Russian hackers broke into email accounts in 27 US attorneys’ offices over the course of seven months in 2020, the US Department of Justice announced Friday. It had been previously reported that multiple US federal government agencies had been breached through a third-party IT contractor called SolarWinds, including the Department of Justice. But on Friday the department offered more detail, including the districts where one or more employees’ email accounts were accessed.
While every US attorney could make the case that their office handles sensitive case work, Friday’s update included offices that deal with some of the most complex financial and international criminal prosecutions, including the Southern District of New York, the Western District of Pennsylvania, and the Eastern District of Virginia. The Southern District of New York, for example, has handled past prosecutions related to former President Donald J. Trump, and is reportedly investigating Trump ally and former attorney Rudy Giuliani related to his efforts in Ukraine and his dealings with Russian figures to dig up dirt on President Biden and his family.
“The Department is responding to this incident as if the Advanced Persistent Threat (APT) group responsible for the SolarWinds breach had access to all email communications and attachments” within the breached accounts between May 7, 2020, and December 27, 2020, the agency said in a statement. This includes “all sent, received, and stored emails and attachments found within those accounts during that time.” Especially hard hit were the Eastern, Northern, Southern, and Western Districts of New York, where “at least 80 percent” of employees’ email accounts were breached, the agency said.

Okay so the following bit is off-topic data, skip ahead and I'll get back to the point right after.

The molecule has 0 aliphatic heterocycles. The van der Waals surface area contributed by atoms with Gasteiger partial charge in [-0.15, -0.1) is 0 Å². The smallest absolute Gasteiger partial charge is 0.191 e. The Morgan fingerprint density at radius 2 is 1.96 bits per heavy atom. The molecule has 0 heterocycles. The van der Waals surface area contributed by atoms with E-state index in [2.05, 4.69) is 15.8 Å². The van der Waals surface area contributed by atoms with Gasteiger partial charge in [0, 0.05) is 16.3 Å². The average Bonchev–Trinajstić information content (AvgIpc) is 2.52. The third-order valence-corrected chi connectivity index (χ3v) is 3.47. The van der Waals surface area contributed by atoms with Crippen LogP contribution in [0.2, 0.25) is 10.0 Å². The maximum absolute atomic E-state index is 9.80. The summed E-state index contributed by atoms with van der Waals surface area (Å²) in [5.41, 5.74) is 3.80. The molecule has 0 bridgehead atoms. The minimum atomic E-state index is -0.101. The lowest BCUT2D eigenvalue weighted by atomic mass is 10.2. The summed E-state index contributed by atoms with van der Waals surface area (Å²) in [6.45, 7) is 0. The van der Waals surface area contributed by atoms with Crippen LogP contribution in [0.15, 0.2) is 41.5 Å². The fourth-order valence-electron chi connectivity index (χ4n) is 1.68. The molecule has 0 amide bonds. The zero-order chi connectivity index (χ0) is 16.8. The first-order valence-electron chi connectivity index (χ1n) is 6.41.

“APT” is cybersecurity industry and intelligence jargon for a group or groups belonging to or backed by a nation state which gain access to and maintain a presence over a period of time and carry out reconnaissance, espionage, sabotage, or other missions. In this case, the US government has formally accused the Russian Foreign Intelligence Service of being behind the attacks, a charge the Russian government has denied. In April the Biden administration announced sanctions on the Russian government over the attack.
Jennifer Rodgers, a lecturer at Columbia Law School and a former federal prosecutor in New York, told the Associated Press that these kinds of emails frequently contain all sorts of sensitive information such as case strategy discussions and names of confidential informants.